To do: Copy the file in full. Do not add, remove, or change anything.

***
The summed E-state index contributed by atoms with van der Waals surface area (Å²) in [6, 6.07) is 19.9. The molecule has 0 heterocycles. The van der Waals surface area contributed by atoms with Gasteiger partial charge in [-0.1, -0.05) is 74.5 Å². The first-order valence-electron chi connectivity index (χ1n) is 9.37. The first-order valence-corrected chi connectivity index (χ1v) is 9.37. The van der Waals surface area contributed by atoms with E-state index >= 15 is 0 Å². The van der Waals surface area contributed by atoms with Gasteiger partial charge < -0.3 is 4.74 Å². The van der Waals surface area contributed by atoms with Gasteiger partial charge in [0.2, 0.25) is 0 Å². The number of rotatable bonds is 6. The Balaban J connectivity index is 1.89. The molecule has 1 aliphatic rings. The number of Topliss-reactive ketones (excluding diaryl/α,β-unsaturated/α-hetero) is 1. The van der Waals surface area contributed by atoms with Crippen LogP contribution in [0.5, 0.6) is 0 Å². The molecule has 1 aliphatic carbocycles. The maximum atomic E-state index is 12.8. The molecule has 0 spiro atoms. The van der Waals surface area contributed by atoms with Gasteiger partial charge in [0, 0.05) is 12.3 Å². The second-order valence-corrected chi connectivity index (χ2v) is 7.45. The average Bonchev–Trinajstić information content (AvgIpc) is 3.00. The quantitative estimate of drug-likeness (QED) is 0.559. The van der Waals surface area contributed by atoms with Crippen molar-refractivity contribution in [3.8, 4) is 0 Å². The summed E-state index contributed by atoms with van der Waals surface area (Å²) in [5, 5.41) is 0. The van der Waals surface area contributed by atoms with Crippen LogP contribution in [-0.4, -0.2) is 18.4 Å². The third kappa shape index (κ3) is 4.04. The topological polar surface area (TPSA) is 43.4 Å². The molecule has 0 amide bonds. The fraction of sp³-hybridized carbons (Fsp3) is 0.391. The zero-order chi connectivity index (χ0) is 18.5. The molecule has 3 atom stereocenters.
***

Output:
The summed E-state index contributed by atoms with van der Waals surface area (Å²) in [6, 6.07) is 19.9. The molecule has 0 heterocycles. The van der Waals surface area contributed by atoms with Gasteiger partial charge in [-0.1, -0.05) is 74.5 Å². The first-order valence-electron chi connectivity index (χ1n) is 9.37. The first-order valence-corrected chi connectivity index (χ1v) is 9.37. The van der Waals surface area contributed by atoms with E-state index >= 15 is 0 Å². The van der Waals surface area contributed by atoms with Gasteiger partial charge < -0.3 is 4.74 Å². The van der Waals surface area contributed by atoms with Gasteiger partial charge in [0.2, 0.25) is 0 Å². The number of rotatable bonds is 6. The Balaban J connectivity index is 1.89. The molecule has 1 aliphatic rings. The number of Topliss-reactive ketones (excluding diaryl/α,β-unsaturated/α-hetero) is 1. The van der Waals surface area contributed by atoms with Crippen LogP contribution in [0.5, 0.6) is 0 Å². The molecule has 1 aliphatic carbocycles. The maximum atomic E-state index is 12.8. The molecule has 0 spiro atoms. The van der Waals surface area contributed by atoms with Gasteiger partial charge in [0, 0.05) is 12.3 Å². The second-order valence-corrected chi connectivity index (χ2v) is 7.45. The average Bonchev–Trinajstić information content (AvgIpc) is 3.00. The quantitative estimate of drug-likeness (QED) is 0.559. The van der Waals surface area contributed by atoms with Crippen molar-refractivity contribution in [3.8, 4) is 0 Å². The summed E-state index contributed by atoms with van der Waals surface area (Å²) in [5, 5.41) is 0. The van der Waals surface area contributed by atoms with Crippen LogP contribution in [-0.4, -0.2) is 18.4 Å². The third kappa shape index (κ3) is 4.04. The topological polar surface area (TPSA) is 43.4 Å². The molecule has 0 amide bonds. The fraction of sp³-hybridized carbons (Fsp3) is 0.391. The zero-order chi connectivity index (χ0) is 18.5. The molecule has 3 atom stereocenters.